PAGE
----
One twist I wasn’t prepared for is that canned and frozen fruits and vegetables are just as healthy as they are fresh (as long as they’re not in syrup). If you’re worried about that bunch of bananas you bought and you won’t finish before they go, toss them in the freezer! They last longer and do not lose any health properties.

“When you do your research and shop, healthy eating really doesn’t have to be as expensive as it may seem!”

Myth # 4: Breakfast cereals are too sugary and have no nutritional value

The truth: “Australian data has shown that grains make up less than 3% of the added sugar in the average diet. Many cereals contain whole grains and fiber that many people cannot get enough of. “

According to Dr. Beckett, many breakfast cereals are “full of vital vitamins and minerals that are important for health and well-being and the most important source of iron in the Australian diet, especially for children.”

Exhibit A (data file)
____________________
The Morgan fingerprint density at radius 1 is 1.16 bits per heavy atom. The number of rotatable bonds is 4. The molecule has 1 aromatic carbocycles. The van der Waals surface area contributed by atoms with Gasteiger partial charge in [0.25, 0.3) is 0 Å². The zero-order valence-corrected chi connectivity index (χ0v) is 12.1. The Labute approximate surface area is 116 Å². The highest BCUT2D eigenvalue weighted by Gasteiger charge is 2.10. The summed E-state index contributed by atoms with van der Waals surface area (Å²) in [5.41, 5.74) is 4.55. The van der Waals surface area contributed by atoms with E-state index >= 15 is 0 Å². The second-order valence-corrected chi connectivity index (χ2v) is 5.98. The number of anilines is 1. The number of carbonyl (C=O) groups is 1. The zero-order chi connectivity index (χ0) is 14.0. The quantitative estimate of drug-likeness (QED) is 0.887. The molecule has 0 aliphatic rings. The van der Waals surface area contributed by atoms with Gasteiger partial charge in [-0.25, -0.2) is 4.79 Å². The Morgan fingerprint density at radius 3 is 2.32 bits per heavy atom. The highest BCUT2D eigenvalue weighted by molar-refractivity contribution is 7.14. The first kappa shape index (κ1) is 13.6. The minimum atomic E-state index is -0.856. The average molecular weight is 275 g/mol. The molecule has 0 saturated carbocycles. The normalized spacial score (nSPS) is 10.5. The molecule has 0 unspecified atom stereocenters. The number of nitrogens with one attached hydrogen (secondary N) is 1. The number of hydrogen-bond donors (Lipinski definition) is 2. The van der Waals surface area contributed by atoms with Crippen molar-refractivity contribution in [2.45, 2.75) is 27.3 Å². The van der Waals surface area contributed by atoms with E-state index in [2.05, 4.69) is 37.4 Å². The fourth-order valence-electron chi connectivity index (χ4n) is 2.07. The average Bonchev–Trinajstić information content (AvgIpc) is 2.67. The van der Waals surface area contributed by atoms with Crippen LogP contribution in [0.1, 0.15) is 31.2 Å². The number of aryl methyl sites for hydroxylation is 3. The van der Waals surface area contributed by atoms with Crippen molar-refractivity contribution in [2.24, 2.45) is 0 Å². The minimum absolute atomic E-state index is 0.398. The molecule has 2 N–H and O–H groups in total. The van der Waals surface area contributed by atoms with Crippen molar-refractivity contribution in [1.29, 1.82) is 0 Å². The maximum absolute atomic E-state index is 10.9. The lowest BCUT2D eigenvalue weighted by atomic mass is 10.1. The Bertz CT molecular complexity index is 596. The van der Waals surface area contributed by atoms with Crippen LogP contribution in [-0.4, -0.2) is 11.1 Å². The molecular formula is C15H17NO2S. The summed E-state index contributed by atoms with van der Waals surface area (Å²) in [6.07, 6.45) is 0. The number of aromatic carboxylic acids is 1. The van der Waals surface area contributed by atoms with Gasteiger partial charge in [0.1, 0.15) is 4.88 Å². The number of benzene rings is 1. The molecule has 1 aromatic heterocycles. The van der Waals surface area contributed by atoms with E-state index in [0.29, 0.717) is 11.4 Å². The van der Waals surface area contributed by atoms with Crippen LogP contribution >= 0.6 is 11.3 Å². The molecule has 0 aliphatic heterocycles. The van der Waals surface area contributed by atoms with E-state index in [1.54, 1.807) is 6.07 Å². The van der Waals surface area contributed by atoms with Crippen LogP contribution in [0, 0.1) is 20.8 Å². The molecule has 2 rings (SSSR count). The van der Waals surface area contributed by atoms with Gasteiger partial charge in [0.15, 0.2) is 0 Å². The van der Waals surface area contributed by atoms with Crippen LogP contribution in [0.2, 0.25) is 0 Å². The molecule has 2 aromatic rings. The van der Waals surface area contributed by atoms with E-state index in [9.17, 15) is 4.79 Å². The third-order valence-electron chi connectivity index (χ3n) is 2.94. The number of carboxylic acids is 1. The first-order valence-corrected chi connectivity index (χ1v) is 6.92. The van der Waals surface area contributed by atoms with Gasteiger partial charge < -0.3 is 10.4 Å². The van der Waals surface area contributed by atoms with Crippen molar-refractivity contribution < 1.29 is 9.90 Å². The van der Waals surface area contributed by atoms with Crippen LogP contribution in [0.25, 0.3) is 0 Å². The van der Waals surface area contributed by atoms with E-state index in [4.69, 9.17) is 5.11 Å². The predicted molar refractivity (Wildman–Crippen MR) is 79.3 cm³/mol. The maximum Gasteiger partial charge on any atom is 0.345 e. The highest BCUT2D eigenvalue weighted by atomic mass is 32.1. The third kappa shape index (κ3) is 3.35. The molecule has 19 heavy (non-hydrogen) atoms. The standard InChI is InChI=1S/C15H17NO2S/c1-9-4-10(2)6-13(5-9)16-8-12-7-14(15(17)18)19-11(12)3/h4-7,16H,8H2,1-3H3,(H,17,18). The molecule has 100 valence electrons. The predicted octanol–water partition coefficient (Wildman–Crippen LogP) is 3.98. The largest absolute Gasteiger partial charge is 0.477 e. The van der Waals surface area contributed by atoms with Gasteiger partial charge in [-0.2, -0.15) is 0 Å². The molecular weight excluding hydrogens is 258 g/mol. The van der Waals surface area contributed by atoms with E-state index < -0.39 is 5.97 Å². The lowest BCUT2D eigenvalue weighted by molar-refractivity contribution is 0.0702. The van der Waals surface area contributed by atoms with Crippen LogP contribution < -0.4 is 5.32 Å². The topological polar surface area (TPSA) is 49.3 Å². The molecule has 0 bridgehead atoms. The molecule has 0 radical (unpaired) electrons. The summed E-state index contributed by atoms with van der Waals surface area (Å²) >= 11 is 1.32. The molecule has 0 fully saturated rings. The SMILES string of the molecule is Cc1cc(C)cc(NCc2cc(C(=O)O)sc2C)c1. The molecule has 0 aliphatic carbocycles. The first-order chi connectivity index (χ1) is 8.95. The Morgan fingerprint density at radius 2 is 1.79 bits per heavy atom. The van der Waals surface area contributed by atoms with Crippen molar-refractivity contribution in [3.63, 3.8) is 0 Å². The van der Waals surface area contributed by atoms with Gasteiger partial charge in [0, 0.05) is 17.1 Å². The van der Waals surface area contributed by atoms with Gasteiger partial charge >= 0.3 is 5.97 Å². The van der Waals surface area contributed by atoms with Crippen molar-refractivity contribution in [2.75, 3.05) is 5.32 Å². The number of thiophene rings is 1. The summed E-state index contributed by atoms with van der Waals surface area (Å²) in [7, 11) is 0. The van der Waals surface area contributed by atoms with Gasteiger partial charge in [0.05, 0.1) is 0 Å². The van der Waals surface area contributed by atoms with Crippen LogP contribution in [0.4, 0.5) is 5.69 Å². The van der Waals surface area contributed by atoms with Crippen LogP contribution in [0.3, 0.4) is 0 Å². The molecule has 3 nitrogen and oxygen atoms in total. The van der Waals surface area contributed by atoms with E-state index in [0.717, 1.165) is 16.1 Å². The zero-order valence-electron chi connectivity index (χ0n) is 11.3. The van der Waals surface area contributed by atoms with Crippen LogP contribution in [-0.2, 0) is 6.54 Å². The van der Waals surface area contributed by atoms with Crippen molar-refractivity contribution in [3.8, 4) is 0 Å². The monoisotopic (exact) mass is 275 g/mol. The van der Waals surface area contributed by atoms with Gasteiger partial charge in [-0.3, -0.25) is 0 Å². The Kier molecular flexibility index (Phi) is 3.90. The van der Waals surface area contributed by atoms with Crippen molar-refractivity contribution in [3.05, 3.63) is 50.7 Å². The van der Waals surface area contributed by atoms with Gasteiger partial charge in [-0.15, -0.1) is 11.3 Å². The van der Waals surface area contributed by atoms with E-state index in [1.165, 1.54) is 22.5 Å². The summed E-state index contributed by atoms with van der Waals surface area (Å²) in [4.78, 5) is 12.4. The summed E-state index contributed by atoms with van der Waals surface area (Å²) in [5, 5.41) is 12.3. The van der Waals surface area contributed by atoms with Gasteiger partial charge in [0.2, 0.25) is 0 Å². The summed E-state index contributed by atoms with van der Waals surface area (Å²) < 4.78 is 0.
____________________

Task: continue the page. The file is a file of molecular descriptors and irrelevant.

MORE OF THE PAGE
Obviously, muesli’s sugar content varies, with some sweeter ones available if that’s your cup of tea (or should I say your bowl of muesli), but most are moderately sweetened and many are sweetened by added fruits that contain natural sugars.

“For example, half of Kellogg’s 55 cereals contain 2 or less teaspoons of sugar per bowl. By updating the recipes, over 700 tons of sugar and 300 tons of salt were removed from the Australian diet – that’s the weight of about seven blue whales! “

Myth # 5: If it’s not whole grain, it doesn’t contain fiber